Q: Who is at Fault if a car Signals but doesn’t Turn?

(Last Updated On: February 19, 2015)

Whose fault it is depends on a lot of variables, and only the ICBC claims adjustor can determine the fault for each particular circumstance. Pay attention to the traffic control devices and which car was legally required to yield to the other, regardless of the turn indicators. In other words, whose fault would it be? Maybe YOURS.

Turn signals are nice, and we are legally required to use them before turning, but, you should never trust that just because a car has a turn signal, that it will actually turn.

The rules of the road do not say anything about how a turn signal can be your guarantee to take the right of way (in fact, quite the opposite is true.)

In this classic example, Car 1 is signalling for a right turn, but he’s not actually turning right. Car 2 wants to go left. If Car 2 turns left, and Car 1 crashes into it, the fault will be probably on car #2, although may be shared. Car 2 is the one facing a stop sign. Cars at stop signs are legally required to yield to cars that don’t have stop signs (Car 1). The fact that the car had a signal, but didn’t turn, may not stand up in the court of law. Yes, it’s annoying, dangerous, and frustrating; but it’s no good reason to sacrifice your safety. The best thing to do is simply wait and make sure the right turning car is actually turning.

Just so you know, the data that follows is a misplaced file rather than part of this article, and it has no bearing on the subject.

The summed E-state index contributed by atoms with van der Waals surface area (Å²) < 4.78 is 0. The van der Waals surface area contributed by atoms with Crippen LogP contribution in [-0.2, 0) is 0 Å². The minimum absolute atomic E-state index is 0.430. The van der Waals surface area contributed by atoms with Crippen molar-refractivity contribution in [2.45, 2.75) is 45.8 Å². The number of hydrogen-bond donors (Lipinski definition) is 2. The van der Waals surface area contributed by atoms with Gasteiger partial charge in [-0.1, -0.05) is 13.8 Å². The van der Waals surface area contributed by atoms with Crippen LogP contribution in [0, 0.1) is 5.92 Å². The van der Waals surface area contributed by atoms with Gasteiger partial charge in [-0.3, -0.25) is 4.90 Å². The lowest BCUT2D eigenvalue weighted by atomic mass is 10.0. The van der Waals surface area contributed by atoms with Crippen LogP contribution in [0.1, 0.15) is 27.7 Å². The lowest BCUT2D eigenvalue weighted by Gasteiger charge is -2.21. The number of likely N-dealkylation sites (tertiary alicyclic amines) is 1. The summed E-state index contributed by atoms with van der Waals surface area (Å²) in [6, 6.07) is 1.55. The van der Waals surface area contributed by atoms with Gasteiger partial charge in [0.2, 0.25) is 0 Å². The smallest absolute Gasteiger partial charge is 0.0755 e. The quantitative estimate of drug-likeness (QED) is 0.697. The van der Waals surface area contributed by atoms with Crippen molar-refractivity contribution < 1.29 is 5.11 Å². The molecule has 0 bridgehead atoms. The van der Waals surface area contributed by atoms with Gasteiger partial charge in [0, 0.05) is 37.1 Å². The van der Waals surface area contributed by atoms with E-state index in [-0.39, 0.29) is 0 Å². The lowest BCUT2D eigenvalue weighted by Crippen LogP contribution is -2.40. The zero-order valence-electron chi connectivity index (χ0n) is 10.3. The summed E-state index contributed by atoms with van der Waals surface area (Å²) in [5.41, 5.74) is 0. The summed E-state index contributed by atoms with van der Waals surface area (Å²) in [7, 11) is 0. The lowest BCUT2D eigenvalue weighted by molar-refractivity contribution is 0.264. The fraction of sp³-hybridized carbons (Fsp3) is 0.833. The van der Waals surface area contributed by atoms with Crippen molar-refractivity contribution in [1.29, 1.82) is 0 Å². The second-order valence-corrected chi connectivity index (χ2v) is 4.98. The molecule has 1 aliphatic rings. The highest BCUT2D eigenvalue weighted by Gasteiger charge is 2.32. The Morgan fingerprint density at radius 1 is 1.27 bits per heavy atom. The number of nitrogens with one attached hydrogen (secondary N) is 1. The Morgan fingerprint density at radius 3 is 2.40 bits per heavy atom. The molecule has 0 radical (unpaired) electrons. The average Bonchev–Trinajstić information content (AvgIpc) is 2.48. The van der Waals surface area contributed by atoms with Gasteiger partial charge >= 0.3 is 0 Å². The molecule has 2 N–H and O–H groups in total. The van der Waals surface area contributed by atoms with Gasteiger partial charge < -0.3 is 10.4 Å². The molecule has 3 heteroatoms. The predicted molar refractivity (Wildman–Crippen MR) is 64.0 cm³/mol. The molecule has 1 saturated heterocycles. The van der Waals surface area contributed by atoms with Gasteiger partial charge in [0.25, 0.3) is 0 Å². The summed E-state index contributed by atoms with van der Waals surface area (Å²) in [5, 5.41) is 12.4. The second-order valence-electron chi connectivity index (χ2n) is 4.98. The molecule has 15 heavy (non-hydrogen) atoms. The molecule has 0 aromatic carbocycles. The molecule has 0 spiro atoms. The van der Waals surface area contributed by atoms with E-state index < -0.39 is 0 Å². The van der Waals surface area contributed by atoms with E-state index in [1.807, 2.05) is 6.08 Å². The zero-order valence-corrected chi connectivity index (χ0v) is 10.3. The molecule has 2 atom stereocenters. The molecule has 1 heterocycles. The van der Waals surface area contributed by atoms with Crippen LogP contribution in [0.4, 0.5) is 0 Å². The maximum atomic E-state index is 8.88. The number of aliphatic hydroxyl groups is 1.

Try to avoid thinking of things in terms of “Who’s fault would it be?” Rather, try to think of ways that everybody can keep the roads safer by being more defensive, and preventing collisions before they happen in the first place, so that we don’t have to deal with the ugly aftermath.

Many moons ago, Carmen became an ICBC-approved driving instructor at the age of 22 in North Vancouver, and has spent many years working with new and experienced drivers around the lower mainland. She can be found reading the Motor Vehicle Act for fun while receiving strange looks from others. May the quest for great driving continue!

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